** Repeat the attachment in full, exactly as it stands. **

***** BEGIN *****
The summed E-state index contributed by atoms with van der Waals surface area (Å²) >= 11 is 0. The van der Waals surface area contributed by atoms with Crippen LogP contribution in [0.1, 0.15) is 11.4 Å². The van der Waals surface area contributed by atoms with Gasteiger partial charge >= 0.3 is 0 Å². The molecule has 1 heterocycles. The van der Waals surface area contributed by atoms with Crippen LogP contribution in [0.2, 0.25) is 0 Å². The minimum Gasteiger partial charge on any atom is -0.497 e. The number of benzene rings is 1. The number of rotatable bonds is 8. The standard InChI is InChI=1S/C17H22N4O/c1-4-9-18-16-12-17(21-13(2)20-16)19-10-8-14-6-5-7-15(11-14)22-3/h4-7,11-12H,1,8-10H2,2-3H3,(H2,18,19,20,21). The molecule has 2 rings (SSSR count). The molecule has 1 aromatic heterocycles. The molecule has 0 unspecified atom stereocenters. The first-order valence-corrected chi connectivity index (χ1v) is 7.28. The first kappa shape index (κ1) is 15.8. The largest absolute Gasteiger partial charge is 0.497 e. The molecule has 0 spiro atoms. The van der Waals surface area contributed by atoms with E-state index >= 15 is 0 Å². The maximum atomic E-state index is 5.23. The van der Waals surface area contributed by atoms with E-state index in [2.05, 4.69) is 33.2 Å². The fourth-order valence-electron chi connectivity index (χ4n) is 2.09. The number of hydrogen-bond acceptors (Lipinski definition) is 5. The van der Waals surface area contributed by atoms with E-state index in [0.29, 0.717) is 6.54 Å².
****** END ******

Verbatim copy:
The summed E-state index contributed by atoms with van der Waals surface area (Å²) >= 11 is 0. The van der Waals surface area contributed by atoms with Crippen LogP contribution in [0.1, 0.15) is 11.4 Å². The van der Waals surface area contributed by atoms with Gasteiger partial charge >= 0.3 is 0 Å². The molecule has 1 heterocycles. The van der Waals surface area contributed by atoms with Crippen LogP contribution in [0.2, 0.25) is 0 Å². The minimum Gasteiger partial charge on any atom is -0.497 e. The number of benzene rings is 1. The number of rotatable bonds is 8. The standard InChI is InChI=1S/C17H22N4O/c1-4-9-18-16-12-17(21-13(2)20-16)19-10-8-14-6-5-7-15(11-14)22-3/h4-7,11-12H,1,8-10H2,2-3H3,(H2,18,19,20,21). The molecule has 2 rings (SSSR count). The molecule has 1 aromatic heterocycles. The molecule has 0 unspecified atom stereocenters. The first-order valence-corrected chi connectivity index (χ1v) is 7.28. The first kappa shape index (κ1) is 15.8. The largest absolute Gasteiger partial charge is 0.497 e. The molecule has 0 spiro atoms. The van der Waals surface area contributed by atoms with E-state index >= 15 is 0 Å². The maximum atomic E-state index is 5.23. The van der Waals surface area contributed by atoms with E-state index in [2.05, 4.69) is 33.2 Å². The fourth-order valence-electron chi connectivity index (χ4n) is 2.09. The number of hydrogen-bond acceptors (Lipinski definition) is 5. The van der Waals surface area contributed by atoms with E-state index in [0.29, 0.717) is 6.54 Å².